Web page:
We’re living in strange times. Inside our homes, we’re sending emails in pajamas and asking ourselves if we really need to go to the store today, or can it wait. From our couch view, if we’re one of the lucky ones, we’re peering out the window, looking for visceral signs of the pandemic that might already lurk in our homes.
At home, life is boring, but turn to social media or your local grocery store and find the ways Americans are rallying together or falling woefully short. It’s in times like these that I wonder at American patriotism. These colors don’t run, but they’ll fight an elderly woman for toilet paper. Freedom isn’t free, and neither is hoarded hand sanitizer sold for a premium to a desperate population. Is patriotism just a synonym for die hard individualism? Is America the emperor wearing a new coat of red, white and blue that exists only in our minds and how does that look to other countries that watch us strutting our stuff only to realize we look worse for the wear in our invisible attire?
I don’t have an answer to these questions. Instead, I want to showcase the ways people are helping in a crisis, not just because we live on the same scrap of land we took from someone else, but because of our shared humanity and empathy.
Small businesses are getting creative, offering delivery to your door or curbside pickup. My favorite mushroom farm in Missouri is now delivering across the country. It’s the first time in years I’ve been able to get them. Check out your local Craigslist, Facebook marketplace or Nextdoor, you’ll be surprised to find local stores you didn’t know existed offering food you can’t get in the grocery store. Local distilleries and brewers are offering delivery and coffee shops have curbside pickup.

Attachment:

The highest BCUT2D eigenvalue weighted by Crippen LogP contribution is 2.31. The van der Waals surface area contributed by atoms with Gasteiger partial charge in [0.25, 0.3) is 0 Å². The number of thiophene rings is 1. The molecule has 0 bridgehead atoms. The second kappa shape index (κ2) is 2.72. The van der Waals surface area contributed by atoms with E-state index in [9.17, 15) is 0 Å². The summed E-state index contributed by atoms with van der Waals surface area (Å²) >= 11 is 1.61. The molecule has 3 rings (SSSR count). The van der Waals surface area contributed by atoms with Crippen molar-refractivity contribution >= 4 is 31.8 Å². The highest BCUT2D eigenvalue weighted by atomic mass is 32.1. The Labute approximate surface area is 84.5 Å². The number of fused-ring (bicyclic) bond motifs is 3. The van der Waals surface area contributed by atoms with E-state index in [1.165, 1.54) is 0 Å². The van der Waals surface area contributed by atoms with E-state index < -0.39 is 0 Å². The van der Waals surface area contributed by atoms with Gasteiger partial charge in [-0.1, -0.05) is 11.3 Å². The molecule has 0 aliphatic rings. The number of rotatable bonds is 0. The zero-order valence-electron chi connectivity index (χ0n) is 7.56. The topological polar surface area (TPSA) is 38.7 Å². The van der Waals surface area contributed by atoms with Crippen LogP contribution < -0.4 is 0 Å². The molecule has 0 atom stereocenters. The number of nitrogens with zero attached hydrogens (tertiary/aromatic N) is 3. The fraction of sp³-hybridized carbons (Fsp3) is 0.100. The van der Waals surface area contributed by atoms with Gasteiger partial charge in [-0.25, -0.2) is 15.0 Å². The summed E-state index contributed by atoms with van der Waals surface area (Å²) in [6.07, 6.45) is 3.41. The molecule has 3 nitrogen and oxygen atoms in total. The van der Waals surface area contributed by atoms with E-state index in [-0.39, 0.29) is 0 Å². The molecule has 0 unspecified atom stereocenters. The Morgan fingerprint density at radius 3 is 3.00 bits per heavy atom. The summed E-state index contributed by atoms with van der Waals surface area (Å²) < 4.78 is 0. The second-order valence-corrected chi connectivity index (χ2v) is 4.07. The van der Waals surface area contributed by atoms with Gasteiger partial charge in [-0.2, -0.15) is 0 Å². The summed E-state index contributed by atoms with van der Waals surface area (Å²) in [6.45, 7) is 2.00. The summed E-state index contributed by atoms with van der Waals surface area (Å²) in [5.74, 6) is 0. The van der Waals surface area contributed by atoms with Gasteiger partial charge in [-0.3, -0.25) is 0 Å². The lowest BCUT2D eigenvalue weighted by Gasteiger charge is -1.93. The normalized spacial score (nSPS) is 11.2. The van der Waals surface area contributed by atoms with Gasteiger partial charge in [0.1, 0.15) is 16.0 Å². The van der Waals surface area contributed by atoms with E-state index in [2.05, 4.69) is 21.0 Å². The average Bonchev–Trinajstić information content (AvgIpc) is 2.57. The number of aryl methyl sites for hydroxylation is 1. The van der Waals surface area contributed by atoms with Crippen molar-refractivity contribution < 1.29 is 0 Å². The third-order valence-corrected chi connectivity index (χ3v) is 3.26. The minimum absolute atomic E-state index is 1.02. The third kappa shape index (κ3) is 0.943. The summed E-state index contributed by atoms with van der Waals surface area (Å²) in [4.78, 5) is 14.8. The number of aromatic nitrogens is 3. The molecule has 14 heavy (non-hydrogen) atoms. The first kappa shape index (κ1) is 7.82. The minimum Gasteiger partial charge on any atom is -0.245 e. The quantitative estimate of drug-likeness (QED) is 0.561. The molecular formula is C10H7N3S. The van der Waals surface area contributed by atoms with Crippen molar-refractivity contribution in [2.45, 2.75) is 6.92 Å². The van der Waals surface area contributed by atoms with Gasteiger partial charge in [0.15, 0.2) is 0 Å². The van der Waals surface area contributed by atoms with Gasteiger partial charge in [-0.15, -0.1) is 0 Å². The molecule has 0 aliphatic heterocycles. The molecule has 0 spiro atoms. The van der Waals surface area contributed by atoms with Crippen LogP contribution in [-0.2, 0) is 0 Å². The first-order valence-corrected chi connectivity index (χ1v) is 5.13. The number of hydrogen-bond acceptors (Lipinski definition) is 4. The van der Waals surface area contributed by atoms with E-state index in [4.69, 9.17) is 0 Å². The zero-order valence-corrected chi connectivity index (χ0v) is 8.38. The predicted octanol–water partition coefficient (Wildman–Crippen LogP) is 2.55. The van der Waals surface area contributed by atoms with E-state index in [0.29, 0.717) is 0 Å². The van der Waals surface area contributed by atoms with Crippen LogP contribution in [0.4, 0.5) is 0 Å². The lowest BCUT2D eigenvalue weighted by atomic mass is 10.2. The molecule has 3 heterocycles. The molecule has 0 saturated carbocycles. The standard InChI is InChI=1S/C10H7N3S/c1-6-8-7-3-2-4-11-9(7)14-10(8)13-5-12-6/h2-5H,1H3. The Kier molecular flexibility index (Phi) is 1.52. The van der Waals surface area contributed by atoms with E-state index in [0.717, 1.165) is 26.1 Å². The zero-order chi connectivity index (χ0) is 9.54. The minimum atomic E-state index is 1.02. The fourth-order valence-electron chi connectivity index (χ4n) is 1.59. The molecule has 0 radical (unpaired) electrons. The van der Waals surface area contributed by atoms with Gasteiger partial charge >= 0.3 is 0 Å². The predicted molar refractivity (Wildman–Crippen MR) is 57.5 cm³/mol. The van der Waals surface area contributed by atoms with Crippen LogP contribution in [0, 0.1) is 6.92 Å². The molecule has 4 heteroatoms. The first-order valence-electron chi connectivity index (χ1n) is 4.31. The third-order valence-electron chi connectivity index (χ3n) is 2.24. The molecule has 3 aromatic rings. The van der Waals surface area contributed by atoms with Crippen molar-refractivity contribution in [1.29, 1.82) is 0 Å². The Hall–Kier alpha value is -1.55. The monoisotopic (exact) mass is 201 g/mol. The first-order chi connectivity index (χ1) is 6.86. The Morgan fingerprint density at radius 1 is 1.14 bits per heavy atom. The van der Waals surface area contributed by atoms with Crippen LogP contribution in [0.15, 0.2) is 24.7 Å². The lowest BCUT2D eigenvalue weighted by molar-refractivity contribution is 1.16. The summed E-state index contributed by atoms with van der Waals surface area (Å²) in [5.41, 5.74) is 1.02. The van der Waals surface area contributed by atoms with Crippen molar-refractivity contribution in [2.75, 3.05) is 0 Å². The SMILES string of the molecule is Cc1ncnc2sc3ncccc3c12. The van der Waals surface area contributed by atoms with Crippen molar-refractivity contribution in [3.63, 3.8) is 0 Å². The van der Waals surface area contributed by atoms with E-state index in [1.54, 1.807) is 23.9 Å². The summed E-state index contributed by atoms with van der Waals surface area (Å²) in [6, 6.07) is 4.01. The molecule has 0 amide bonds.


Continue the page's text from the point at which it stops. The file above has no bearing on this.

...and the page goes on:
We’ve all seen the shortage of N95 masks for hospital workers, but it’s not just hospital workers that need masks. First responders, from fire fighters to 5,000 New York National Guard soldiers, need masks. So do pediatric offices, retirement homes, end-of-life care facilities, internal medicine offices, homeless shelters for veterans, food pantries, regional and rural hospitals. Just check out this site to see who needs mask in your state alone. People are rallying to help essential service employees by making masks, because something is most definitely better than nothing. So, bust out that sewing machine and join the #MillionMaskChallenge. Not a sewer? Then support a sewer by donating to a local group that needs supplies.
From donating blood to food, there are things you can do to help the local economy and those suffering.
Let’s be better humans. Don’t be that guy that takes bottled water from a wheelchair user in the store parking lot. Don’t purposefully cough on food or lick deodorant in stores. Don’t be that guy that’s willing to kill millions of Americans because the economy is more important than human lives. Let’s not be that asshole today.
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